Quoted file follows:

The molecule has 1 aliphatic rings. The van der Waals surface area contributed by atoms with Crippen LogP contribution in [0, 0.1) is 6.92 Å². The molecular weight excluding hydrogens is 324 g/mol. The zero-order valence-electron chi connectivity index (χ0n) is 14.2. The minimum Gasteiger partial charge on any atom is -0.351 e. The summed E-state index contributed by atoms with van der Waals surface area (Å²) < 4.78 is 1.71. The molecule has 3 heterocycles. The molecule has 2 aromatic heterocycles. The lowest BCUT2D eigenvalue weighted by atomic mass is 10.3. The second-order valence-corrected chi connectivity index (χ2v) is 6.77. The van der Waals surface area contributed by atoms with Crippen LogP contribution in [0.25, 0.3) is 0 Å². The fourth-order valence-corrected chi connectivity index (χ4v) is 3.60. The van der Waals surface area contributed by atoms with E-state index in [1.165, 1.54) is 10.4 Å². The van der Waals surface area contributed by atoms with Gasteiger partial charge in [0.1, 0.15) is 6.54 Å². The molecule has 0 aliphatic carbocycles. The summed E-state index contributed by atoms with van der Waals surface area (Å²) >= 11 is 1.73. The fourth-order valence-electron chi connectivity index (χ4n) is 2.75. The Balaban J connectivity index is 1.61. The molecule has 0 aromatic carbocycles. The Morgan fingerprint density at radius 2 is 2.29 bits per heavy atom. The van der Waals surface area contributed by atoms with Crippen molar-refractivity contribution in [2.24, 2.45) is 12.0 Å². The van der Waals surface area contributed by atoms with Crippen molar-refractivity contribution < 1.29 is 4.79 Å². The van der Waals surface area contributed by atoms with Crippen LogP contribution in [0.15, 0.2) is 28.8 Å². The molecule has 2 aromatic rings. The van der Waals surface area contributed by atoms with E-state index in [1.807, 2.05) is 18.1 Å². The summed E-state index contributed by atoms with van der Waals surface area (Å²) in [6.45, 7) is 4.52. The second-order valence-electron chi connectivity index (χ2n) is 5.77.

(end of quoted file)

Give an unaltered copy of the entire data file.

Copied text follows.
The molecule has 1 aliphatic rings. The van der Waals surface area contributed by atoms with Crippen LogP contribution in [0, 0.1) is 6.92 Å². The molecular weight excluding hydrogens is 324 g/mol. The zero-order valence-electron chi connectivity index (χ0n) is 14.2. The minimum Gasteiger partial charge on any atom is -0.351 e. The summed E-state index contributed by atoms with van der Waals surface area (Å²) < 4.78 is 1.71. The molecule has 3 heterocycles. The molecule has 2 aromatic heterocycles. The lowest BCUT2D eigenvalue weighted by atomic mass is 10.3. The second-order valence-corrected chi connectivity index (χ2v) is 6.77. The van der Waals surface area contributed by atoms with Crippen LogP contribution in [0.25, 0.3) is 0 Å². The fourth-order valence-corrected chi connectivity index (χ4v) is 3.60. The van der Waals surface area contributed by atoms with E-state index in [1.165, 1.54) is 10.4 Å². The van der Waals surface area contributed by atoms with Gasteiger partial charge in [0.1, 0.15) is 6.54 Å². The molecule has 0 aliphatic carbocycles. The summed E-state index contributed by atoms with van der Waals surface area (Å²) >= 11 is 1.73. The fourth-order valence-electron chi connectivity index (χ4n) is 2.75. The Balaban J connectivity index is 1.61. The molecule has 0 aromatic carbocycles. The Morgan fingerprint density at radius 2 is 2.29 bits per heavy atom. The van der Waals surface area contributed by atoms with Crippen molar-refractivity contribution in [2.24, 2.45) is 12.0 Å². The van der Waals surface area contributed by atoms with Crippen molar-refractivity contribution < 1.29 is 4.79 Å². The van der Waals surface area contributed by atoms with Crippen LogP contribution in [0.15, 0.2) is 28.8 Å². The molecule has 2 aromatic rings. The van der Waals surface area contributed by atoms with E-state index in [1.807, 2.05) is 18.1 Å². The summed E-state index contributed by atoms with van der Waals surface area (Å²) in [6.45, 7) is 4.52. The second-order valence-electron chi connectivity index (χ2n) is 5.77.